An average week in Kenya is pretty much your average week in most of Africa. There will be a new story—or a recap—of yet another property developer who fleeced the folks who invested in his scheme.
There will be a story of a Sacco somewhere where the leaders have robbed savers. There will be the prophet who preyed on his followers’ wives or relieved them of their land with the promise of heavenly gifts that didn’t arrive.
And there is, of course, the other type of prophet who uses weird and extreme methods to guide the flock to heaven’s gate—making them urinate on stage and drink the pee; swallow Jik bleach; remove their underwear so the spirit can enter them without hindrance; and then offer their breasts to the man of God to squeeze and chase out the demons hiding there.
And in recent times, there has been an explosion in betting. There are tales of spectacular wins but these tend to be few and far between. We mostly hear of devastating losses; school fees lost on the tables; homes sold and lost to fund betting habits; and once-prosperous families ruined by the patriarch’s losing streak.
There was a time the main predator in Africa was corrupt governments. These days, at the retail level, governments have serious competition in plundering the people.
The fellows robbing the wananchi as much, or more, are the army of fraudsters and religious people promising them miracles and instant prosperity on earth and a VIP seat in heaven after they die.
The average African will return home lighter in their pocket than when they left in the morning; they will have less dignity, having lost quite a bit of self-esteem drinking urine in church or being urinated upon by the pastor to save their souls.
If one shifts the gaze from the dramatic headlines, beneath them one finds very gendered forms of exploitation and signs that point to a potentially disastrous future for African Christian societies—and a triumph of its Islamic communities.
First, there are far more male miracle-promising pastors than female ones. And most of the victims of the charlatans are mostly women. You will read 15 stories of a woman who gave up her apartment to her pastor after he promised to help her bear twins before you read one of a man who was conned off his car or goats.
If you search social media and the internet over the past 15 years, you will find hundreds of videos of African pastors telling women during prayer to cast away their underwear or to remove their bras so they can rub ‘holy oil’ on their breasts, but not one of a charismatic female bishop asking the men in her church to drop their trousers so she can let in the Holy Spirit through their nether bits.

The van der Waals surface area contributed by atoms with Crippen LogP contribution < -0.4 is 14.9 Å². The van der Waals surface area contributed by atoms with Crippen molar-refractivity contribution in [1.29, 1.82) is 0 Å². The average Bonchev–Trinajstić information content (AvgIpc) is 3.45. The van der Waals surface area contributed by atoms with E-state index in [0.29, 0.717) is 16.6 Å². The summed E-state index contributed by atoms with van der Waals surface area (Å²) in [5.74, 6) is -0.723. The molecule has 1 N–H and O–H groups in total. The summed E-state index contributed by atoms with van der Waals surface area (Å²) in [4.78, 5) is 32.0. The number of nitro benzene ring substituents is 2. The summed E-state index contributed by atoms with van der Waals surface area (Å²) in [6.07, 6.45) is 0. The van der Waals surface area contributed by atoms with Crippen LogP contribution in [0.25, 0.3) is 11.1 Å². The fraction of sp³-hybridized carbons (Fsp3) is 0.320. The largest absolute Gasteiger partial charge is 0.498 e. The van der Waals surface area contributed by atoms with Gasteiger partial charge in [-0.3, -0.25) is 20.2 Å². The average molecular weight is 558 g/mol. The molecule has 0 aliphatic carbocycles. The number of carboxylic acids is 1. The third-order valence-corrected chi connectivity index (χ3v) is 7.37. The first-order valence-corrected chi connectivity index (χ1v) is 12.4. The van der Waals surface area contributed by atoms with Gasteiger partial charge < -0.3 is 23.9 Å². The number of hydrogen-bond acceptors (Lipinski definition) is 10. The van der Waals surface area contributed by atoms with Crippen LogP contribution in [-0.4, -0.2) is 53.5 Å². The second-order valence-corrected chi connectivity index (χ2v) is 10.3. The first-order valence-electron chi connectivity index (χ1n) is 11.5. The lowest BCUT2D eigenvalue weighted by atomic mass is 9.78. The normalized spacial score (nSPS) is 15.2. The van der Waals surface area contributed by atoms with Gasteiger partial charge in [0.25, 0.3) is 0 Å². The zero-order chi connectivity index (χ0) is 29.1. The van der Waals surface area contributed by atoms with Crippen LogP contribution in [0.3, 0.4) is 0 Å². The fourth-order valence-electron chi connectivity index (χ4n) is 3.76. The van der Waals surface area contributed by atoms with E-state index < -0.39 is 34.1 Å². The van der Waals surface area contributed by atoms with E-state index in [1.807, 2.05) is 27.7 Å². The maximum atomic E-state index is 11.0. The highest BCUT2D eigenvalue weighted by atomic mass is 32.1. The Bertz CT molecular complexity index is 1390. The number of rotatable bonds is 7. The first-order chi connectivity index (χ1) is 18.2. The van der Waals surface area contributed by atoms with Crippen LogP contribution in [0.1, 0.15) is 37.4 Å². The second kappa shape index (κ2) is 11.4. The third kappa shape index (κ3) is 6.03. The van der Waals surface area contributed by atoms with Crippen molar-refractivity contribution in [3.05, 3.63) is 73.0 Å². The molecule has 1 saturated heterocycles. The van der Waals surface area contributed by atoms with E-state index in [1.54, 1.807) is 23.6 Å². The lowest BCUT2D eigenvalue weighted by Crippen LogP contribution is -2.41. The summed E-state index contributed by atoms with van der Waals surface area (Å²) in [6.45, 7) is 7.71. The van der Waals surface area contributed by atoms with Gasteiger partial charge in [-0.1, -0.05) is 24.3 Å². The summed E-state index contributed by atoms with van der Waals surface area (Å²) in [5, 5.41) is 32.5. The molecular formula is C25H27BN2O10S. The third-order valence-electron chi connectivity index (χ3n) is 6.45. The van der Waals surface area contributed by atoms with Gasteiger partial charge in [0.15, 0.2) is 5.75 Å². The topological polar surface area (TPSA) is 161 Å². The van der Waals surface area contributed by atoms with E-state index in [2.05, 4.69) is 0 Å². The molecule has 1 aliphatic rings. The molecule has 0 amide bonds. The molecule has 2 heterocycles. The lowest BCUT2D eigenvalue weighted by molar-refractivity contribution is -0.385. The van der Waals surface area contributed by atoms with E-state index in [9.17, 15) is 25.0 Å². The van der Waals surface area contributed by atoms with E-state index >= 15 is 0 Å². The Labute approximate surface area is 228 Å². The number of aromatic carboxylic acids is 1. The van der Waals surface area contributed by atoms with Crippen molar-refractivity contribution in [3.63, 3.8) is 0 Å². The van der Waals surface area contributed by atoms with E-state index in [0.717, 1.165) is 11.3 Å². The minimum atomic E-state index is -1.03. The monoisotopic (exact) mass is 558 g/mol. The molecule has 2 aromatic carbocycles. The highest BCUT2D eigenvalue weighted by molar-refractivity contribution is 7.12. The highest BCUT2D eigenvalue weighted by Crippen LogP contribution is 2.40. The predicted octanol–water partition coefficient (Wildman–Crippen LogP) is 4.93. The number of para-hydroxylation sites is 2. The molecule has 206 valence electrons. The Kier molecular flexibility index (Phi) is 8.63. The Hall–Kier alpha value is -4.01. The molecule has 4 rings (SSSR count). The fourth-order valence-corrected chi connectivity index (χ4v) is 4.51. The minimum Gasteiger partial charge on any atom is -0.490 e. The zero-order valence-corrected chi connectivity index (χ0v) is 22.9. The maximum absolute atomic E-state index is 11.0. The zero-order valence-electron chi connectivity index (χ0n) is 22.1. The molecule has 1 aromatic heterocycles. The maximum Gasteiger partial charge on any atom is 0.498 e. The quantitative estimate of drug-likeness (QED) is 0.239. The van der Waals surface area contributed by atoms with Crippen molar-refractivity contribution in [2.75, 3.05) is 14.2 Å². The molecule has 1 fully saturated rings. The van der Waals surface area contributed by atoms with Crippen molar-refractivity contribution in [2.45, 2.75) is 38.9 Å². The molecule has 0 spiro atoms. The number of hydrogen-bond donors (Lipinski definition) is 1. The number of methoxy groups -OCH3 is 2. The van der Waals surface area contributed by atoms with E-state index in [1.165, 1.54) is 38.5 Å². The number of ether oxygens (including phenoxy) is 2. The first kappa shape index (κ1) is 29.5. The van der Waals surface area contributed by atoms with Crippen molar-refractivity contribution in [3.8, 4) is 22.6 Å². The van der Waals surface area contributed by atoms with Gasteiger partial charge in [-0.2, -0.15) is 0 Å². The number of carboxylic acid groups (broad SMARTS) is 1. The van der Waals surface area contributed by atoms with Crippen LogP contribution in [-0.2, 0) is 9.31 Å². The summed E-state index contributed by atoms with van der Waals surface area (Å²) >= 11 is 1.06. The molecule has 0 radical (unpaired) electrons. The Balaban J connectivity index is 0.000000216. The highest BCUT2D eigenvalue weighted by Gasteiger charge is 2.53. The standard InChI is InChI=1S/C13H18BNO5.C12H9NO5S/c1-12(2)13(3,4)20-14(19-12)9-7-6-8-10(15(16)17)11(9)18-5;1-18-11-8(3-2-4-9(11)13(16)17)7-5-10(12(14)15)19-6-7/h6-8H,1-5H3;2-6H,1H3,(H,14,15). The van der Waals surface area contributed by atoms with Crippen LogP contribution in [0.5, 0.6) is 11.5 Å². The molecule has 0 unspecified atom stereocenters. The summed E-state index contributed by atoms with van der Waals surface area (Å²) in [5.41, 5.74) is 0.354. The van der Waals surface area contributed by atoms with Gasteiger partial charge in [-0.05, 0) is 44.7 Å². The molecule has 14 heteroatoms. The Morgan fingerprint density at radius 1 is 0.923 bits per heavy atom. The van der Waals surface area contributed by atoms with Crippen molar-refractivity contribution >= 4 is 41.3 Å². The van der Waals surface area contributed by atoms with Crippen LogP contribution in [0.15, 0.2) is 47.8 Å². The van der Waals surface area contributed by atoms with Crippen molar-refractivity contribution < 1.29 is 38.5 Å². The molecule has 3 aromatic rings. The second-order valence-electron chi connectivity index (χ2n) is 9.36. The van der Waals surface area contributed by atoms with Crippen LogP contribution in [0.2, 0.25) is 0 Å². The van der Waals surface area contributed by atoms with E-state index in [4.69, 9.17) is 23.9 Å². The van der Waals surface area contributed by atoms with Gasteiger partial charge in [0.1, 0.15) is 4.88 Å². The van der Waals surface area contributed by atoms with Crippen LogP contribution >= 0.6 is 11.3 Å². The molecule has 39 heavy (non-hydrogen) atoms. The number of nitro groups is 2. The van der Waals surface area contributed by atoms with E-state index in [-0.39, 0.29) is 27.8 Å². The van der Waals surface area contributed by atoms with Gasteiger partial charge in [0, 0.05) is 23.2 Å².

In the militant versions of Islam, the male martyrs who die as suicide bombers against some infidels are supposedly rewarded 72 young virgins in heaven. The female martyrs don’t get an equal supply of unspoilt young men. Whichever way you cut it, the women are short-changed. For Christian women, they suffer the deleterious economic effect of patriarchy, male con artists and the predation of a male-dominated religiocracy.
But there is an upside if you are a Muslim. Islam’s diktats against usury, idolatry, extravagance and waste have somewhat insulated many Muslims against these excesses. There are no 24-hour mosque prayers, unlike in some independent Christian churches. Imams don’t walk around the mosque five times in a prayer session, basket in hand, shaking down the faithful for all their week’s earnings.
There are no Imams holding weekly miracle crusaders, selling access to God for $500 a pop, or taking widows’ homes in exchange for finding husbands for them. And Muslims gamble less. In bed early and undistracted by 24-hour prayers, they wake up more rested and alert than the “saved” Christians.
Because the sheikhs and Imams don’t fleece them of all their pennies, Muslims have more money left to spend and invest in productive things. The business success of the Somalis in East Africa, the Horn and the diaspora of recent years could partly be because the overwhelming majority of them are Muslim. It is the benefit of the combination of Islamic abstemiousness and highly networked Somali societies.
All this presents new policy challenges for those working to grow economies and create prosperity. How do you deal with extreme independent religion as economic sabotage? How do you create regulations against property con men when they emerge only after people invest in their firms? You can’t deny a business licence to people because they “look like thieves”.
The good news in all this is that being conned by scammers says something admirable about the victims: It shows they had the ambition to get a better life and to make a profit. Even the flock that the crooked pastor robs is seeking salvation and trying to avoid hell after death.
Mr Onyango-Obbo is a journalist, writer and curator of the “Wall of Great Africans”. @cobbo3